Gaz : comment l’Autriche veut sortir du piège russe

“Reduce our dependence on Russian gas” : This is the stated objective of Austria, a country which maintains strong industrial ties with Moscow. The country presented an emergency plan on Wednesday to quickly reduce the share of gas it consumes from Russia to 70%, against 80% currently. “The measures will greatly reduce our dependence on Russian gas”assured journalists the environmental minister in charge of energy Leonore Gewessler.

For the first time, the State will constitute a strategic reserve with non-Russian gas accessible to companies, making it possible to cover the country’s total consumption for two winter months. The plan presented also plans to impose the filling of all the installations hitherto unused. It is not “more acceptable” that the Gazprom subsidiary, GSA, does not store, underlined Leonore Gewessler. “If Gazprom does nothing”, other alternative providers “will have access” to infrastructure. “It is absolutely justified”. The reserves allocated to Gazprom in the Haidach center near Salzburg, one of the largest in Central Europe, are currently empty. In addition, Haidach and the other reservoirs, hitherto connected to the German network, will be connected to the Austrian network “to ensure that domestic customers can be supplied” if necessary. On Wednesday, Austria reported a storage rate of 26%, for a total capacity of 95.5 Terawatt-hours, higher than the European average and its annual consumption (89 TWh/year). According to the government, the objective is to achieve “at least 80% before the start of the next heating season”. All the measures must be adopted in the coming days by a two-thirds majority in the form of amendments to the existing law.

Fear of a gas cut

This announcement constitutes a real strategic shift for this country, which is not a member of NATO and which has 9 million inhabitants. Austria, which built its industrial success on privileged ties with Russia, was the first Western country to sign a gas delivery contract with the USSR in 1968 and cheap imports continued to increase these recent years despite the annexation of Crimea by Russia in 2014. The Austrian group OMV has, moreover, renewed in 2018 its delivery contract with Gazprom until 2040. But the invasion by Russia of Ukraine February 24 forced the country to review its strategy, in fear of a gas cut as experienced by Poland and Bulgaria after refusing to pay their bills in rubles, a requirement of the Kremlin. Italy has agreed to submit to it. On Tuesday, the Italian energy group, Eni, 30.3% owned by the State, announced its decision to open an account in euros and another in rubles with Gazprombank in order to honor its payments for the supply of deliverable russian gas “in the next few days”. But the move could clash with Brussels, which believes opening a ruble account is a sanctions breach and would lead to EU infringement proceedings.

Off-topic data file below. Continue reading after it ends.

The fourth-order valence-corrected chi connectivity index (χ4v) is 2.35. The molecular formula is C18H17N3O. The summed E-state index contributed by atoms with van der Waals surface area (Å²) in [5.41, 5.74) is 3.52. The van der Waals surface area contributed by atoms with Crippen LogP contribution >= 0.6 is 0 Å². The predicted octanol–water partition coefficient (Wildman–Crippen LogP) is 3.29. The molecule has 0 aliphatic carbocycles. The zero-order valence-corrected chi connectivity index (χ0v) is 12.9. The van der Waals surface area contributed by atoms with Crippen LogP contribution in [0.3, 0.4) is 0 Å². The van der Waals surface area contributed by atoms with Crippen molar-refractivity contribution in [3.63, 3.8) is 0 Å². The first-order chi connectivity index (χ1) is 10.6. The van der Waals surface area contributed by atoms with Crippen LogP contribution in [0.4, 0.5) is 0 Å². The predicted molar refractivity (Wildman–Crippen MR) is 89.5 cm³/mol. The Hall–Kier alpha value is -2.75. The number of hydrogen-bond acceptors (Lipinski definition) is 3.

Renewable energies and joint purchases

Since the beginning of the conflict, the European Union has urged its Member States to reduce their dependence by 2027. In 2020, the EU received 400 billion cubic meters of gas, of which approximately 152 billion came from Russia, i.e. nearly 40% of imports. And if Brussels considers that withdrawal would take five years, a study published last March by four think tanks (Ember, E3G, RAP and Bellona) estimates that the objective could be achieved in just three years. The EU has, in fact, put forward several solutions to reduce its dependence, in particular on the acceleration of renewable energies. This Wednesday, the European Commission presented a 210 billion euro plan to this effect, which also provides for energy savings to overcome “as soon as possible” imports of Russian gas and securing European supplies. A strategy that will also make it possible to achieve the EU’s climate objectives, i.e. a reduction in greenhouse gas emissions of at least 55% by 2030 and carbon neutrality by 2050.

Another solution is to “working together on the common purchase of natural gas, LNG and hydrogen”, as proposed by the European Council at the end of March. The Commission, for its part, announced that it would help the 27 to set up this program as of this year.